In their work, Linear Models, Artificial Neural Networks, multivariate adaptive regression (MARS), Support Vector Machines (SVM) and tree-based models were compared.

Five different metrics were used to evaluate the performance of the different methods: mean absolute error (MAE), mean absolute percentage error (MAPE), mean squared error (MSE), root mean squared error (RMSE) and normalized root mean squared error (NRMSE).

As in the work of Rizzuto et Al. [10], also in this study the most performing method resulted the random forest.

Further confirmation of the predictive accuracy of Random Forest in these particular situations is provided by the study conducted by Pfeiffer et al. [6], where a factory simulation was developed and three different ML models were tested: Random Forest, linear regression, and tree based model. Once again, the top-performing model was indeed the Random Forest.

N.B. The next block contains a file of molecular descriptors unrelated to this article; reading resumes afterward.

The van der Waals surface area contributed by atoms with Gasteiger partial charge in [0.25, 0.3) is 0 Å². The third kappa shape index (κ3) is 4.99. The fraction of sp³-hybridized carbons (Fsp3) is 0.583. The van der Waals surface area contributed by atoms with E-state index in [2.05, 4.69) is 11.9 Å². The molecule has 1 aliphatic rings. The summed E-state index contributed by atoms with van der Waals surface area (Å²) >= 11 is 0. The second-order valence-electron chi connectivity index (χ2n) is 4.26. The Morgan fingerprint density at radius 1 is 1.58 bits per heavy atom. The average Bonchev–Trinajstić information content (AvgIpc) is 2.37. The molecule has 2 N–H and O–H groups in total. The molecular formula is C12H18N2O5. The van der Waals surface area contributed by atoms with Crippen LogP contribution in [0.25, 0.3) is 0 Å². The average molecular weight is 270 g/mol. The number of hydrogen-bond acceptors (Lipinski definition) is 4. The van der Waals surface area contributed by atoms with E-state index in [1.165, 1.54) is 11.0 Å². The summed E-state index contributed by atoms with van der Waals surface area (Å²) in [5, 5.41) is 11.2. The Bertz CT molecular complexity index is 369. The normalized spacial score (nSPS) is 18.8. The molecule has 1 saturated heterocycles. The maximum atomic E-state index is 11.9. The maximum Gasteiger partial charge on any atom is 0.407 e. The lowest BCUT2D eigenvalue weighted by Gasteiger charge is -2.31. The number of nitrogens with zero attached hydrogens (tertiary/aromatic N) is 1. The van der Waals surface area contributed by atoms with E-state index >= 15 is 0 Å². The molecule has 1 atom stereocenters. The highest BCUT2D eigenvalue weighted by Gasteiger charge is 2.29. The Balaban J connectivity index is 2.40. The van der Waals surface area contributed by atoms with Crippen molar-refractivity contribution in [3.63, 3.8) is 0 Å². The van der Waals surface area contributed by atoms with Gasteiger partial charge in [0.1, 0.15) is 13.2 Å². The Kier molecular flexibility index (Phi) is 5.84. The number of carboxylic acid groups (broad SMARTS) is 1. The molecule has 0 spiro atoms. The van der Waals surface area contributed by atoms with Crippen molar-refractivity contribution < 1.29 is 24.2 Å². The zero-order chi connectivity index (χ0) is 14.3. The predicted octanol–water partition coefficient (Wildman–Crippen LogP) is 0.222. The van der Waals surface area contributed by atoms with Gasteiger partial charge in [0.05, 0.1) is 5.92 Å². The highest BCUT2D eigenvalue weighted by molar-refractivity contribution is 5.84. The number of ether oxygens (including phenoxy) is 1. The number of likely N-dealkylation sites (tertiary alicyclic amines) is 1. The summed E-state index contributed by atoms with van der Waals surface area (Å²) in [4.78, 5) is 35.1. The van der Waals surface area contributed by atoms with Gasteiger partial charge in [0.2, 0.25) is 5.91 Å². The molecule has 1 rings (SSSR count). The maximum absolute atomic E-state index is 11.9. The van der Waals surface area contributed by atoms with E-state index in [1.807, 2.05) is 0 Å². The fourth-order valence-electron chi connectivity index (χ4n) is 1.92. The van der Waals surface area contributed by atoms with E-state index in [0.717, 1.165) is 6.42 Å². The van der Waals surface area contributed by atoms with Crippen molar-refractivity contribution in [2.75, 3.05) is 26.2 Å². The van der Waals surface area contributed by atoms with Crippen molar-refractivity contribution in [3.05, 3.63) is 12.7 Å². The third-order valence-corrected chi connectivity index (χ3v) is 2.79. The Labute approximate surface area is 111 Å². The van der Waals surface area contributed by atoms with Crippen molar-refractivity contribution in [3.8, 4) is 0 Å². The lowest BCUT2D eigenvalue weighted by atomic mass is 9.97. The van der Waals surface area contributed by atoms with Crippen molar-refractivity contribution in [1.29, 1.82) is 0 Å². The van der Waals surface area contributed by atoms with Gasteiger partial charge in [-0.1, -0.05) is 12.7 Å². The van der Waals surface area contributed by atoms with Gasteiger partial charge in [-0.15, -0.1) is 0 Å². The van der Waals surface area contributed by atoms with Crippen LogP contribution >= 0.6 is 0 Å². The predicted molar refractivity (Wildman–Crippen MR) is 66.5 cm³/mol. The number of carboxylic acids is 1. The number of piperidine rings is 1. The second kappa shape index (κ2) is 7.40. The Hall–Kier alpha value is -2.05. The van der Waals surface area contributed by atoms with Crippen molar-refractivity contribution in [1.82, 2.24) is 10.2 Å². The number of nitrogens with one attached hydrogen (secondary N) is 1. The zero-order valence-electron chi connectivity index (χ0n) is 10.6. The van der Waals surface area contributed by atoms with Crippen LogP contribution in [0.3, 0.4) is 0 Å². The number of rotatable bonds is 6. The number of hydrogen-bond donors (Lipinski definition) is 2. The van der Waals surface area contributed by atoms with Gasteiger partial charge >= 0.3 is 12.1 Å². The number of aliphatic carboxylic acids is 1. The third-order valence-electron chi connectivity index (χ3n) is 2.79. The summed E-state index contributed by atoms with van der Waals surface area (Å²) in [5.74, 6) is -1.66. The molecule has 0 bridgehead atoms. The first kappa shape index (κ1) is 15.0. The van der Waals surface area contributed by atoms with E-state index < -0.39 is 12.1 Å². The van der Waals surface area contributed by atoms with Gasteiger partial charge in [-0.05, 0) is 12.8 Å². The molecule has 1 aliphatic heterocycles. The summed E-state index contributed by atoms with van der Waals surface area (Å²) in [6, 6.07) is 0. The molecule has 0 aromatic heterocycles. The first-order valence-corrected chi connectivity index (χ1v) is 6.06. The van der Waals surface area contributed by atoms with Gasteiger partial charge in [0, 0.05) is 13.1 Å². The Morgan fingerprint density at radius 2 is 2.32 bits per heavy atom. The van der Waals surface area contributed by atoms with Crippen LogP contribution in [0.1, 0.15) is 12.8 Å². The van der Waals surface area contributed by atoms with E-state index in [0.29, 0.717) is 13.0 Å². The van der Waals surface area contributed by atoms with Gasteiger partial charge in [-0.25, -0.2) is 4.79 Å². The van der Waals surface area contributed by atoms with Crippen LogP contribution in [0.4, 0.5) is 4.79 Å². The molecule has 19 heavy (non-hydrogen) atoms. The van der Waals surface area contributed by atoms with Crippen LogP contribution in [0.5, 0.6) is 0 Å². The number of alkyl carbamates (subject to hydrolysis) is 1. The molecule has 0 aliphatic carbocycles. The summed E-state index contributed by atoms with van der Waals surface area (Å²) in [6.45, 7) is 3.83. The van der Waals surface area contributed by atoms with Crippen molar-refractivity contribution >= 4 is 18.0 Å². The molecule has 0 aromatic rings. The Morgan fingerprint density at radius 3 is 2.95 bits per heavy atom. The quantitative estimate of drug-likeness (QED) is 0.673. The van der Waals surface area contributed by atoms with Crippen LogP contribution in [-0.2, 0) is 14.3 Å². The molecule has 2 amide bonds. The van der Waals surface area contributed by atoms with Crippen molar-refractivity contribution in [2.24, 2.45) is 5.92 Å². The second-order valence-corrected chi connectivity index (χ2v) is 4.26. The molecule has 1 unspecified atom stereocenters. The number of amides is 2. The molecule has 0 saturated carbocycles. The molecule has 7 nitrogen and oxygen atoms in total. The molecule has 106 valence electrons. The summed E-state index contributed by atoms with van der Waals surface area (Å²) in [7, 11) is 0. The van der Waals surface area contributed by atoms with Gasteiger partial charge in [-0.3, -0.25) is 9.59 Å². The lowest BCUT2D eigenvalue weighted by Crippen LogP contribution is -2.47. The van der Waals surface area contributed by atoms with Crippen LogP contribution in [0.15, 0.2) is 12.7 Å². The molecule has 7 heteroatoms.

To summarize, we can affirm that there are several studies that have addressed the issue of LT prediction. We have briefly analysed three contributions, which represent the most significant ones from our perspective. From all three of these works, it has emerged that the best ML model in terms of predictive accuracy is the Random Forest.

2. 2. Cluster-based prediction

As previously mentioned in the first section, the main idea discussed in this paper is to suggest a methodology that can integrate clustering as a pre-processing method for predictive models. We have thus conducted a literature review on this topic, and one of the earliest examples we found is the work of Ari and Guvenir [11], that introduced the concept of a cluster-based linear regression algorithm in 2002. From their analysis, it becomes evident that performing clustering before applying linear regression can indeed enhance predictive accuracy.